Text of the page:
University of Pittsburgh
March 17, 2011

Pitt School of Law to Hold the Distinguished Intellectual Property Lecture March 24

Dan L. Burk to discuss relationship of copyright to computer games in his talk titled “Virtual Worlds, Virtual Property”
Contact:  412-624-4147

PITTSBURGH—The University of Pittsburgh School of Law will feature Dan L. Burk, Chancellor’s Professor of Law and founding faculty member at the University of California-Irvine School of Law, delivering Pitt’s annual Distinguished Intellectual Property Lecture at 4 p.m. March 24, Room 107, Barco Law Building, 3900 Forbes Ave., Oakland. 

Burk’s free public lecture, copresented by Pitt law’s Innovation Practice Institute, is titled “Virtual Worlds, Virtual Property.” With the rising popularity of online computer games that have created virtual economies, game developers are increasingly turning to copyright and other intellectual property laws to police behavior in these virtual worlds. In his lecture, Burk will discuss the emerging relationship of copyright to computer games and the texts that accompany them.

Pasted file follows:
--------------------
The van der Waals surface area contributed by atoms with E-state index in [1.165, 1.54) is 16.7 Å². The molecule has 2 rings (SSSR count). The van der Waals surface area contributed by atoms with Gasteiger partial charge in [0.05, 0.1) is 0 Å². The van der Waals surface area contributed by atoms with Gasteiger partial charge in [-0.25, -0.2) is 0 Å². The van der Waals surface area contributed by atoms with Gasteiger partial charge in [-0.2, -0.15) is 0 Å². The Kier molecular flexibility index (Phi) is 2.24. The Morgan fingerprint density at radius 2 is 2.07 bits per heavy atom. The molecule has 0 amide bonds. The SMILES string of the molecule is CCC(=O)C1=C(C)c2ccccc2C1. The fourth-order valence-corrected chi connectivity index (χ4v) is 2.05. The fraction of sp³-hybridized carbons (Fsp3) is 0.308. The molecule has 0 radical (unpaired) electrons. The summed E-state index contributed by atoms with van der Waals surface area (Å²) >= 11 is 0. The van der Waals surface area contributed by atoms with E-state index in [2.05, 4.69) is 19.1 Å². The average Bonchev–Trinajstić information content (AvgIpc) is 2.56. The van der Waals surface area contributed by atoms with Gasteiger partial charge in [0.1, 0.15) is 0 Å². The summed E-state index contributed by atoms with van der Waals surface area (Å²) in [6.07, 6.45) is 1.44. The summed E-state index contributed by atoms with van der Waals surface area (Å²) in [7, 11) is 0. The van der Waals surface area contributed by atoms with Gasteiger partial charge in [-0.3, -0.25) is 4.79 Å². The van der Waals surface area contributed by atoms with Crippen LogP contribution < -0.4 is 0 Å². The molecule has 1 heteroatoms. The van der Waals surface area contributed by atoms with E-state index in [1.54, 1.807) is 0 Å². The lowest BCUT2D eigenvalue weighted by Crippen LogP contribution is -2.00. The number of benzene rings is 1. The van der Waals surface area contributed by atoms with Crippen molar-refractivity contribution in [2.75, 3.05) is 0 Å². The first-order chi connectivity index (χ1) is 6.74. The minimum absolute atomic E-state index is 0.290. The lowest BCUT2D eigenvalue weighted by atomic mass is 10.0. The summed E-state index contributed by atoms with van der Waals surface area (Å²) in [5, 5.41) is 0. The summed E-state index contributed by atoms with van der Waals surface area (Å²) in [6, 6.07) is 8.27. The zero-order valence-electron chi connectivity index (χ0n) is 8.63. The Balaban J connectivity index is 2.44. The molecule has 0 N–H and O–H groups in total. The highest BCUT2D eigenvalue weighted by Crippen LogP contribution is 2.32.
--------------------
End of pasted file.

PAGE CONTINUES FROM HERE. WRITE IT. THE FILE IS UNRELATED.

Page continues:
An internationally prominent authority on issues related to high technology, Burk lectures, teaches, and writes in the areas of patent, copyright, electronic commerce, and biotechnology law. He is the author of numerous papers on the legal and societal impact of new technologies, including articles on scientific misconduct, the regulation of biotechnology, and the intellectual property implications of global computer networks. Burk’s most recent book is The Patent Crisis and How the Courts Can Solve It (University of Chicago Press, 2009), coauthored with Stanford Law Professor Mark Lemley. 

For more information, visit www.law.pitt.edu/events/2011/03/virtual-worlds-virtual-property. This program has been approved by the Pennsylvania Continuing Legal Education (CLE) Board for one hour of substantive CLE credit. The cost for CLE credit is $25. 

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